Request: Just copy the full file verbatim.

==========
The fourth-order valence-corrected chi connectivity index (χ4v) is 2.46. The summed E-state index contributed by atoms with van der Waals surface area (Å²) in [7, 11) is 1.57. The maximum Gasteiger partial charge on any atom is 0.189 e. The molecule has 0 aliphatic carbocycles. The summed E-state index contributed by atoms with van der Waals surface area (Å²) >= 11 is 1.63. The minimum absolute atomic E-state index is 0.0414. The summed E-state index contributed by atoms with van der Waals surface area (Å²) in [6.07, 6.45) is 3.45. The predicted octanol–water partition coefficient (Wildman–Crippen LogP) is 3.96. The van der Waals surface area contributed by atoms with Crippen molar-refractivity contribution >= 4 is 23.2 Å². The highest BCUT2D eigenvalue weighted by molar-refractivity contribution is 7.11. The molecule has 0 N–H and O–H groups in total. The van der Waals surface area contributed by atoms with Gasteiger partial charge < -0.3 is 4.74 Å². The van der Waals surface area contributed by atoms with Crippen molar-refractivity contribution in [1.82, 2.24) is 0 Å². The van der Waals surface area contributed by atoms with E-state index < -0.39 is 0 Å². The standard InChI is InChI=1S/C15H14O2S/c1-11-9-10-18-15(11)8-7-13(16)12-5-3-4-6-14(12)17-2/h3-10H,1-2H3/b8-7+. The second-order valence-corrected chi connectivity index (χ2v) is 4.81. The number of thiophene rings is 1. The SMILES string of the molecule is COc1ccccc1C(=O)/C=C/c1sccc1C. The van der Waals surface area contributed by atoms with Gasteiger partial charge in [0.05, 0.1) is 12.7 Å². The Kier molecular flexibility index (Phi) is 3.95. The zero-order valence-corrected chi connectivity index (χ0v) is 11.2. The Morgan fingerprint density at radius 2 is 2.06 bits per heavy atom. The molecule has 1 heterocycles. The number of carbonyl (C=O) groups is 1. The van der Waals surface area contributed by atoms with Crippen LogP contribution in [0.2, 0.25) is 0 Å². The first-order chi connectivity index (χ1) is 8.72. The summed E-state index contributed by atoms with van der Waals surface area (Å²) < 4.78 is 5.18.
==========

The fourth-order valence-corrected chi connectivity index (χ4v) is 2.46. The summed E-state index contributed by atoms with van der Waals surface area (Å²) in [7, 11) is 1.57. The maximum Gasteiger partial charge on any atom is 0.189 e. The molecule has 0 aliphatic carbocycles. The summed E-state index contributed by atoms with van der Waals surface area (Å²) >= 11 is 1.63. The minimum absolute atomic E-state index is 0.0414. The summed E-state index contributed by atoms with van der Waals surface area (Å²) in [6.07, 6.45) is 3.45. The predicted octanol–water partition coefficient (Wildman–Crippen LogP) is 3.96. The van der Waals surface area contributed by atoms with Crippen molar-refractivity contribution >= 4 is 23.2 Å². The highest BCUT2D eigenvalue weighted by molar-refractivity contribution is 7.11. The molecule has 0 N–H and O–H groups in total. The van der Waals surface area contributed by atoms with Gasteiger partial charge < -0.3 is 4.74 Å². The van der Waals surface area contributed by atoms with Crippen molar-refractivity contribution in [1.82, 2.24) is 0 Å². The van der Waals surface area contributed by atoms with E-state index < -0.39 is 0 Å². The standard InChI is InChI=1S/C15H14O2S/c1-11-9-10-18-15(11)8-7-13(16)12-5-3-4-6-14(12)17-2/h3-10H,1-2H3/b8-7+. The second-order valence-corrected chi connectivity index (χ2v) is 4.81. The number of thiophene rings is 1. The SMILES string of the molecule is COc1ccccc1C(=O)/C=C/c1sccc1C. The van der Waals surface area contributed by atoms with Gasteiger partial charge in [0.05, 0.1) is 12.7 Å². The Kier molecular flexibility index (Phi) is 3.95. The zero-order valence-corrected chi connectivity index (χ0v) is 11.2. The Morgan fingerprint density at radius 2 is 2.06 bits per heavy atom. The molecule has 1 heterocycles. The number of carbonyl (C=O) groups is 1. The van der Waals surface area contributed by atoms with Crippen LogP contribution in [0.2, 0.25) is 0 Å². The first-order chi connectivity index (χ1) is 8.72. The summed E-state index contributed by atoms with van der Waals surface area (Å²) < 4.78 is 5.18.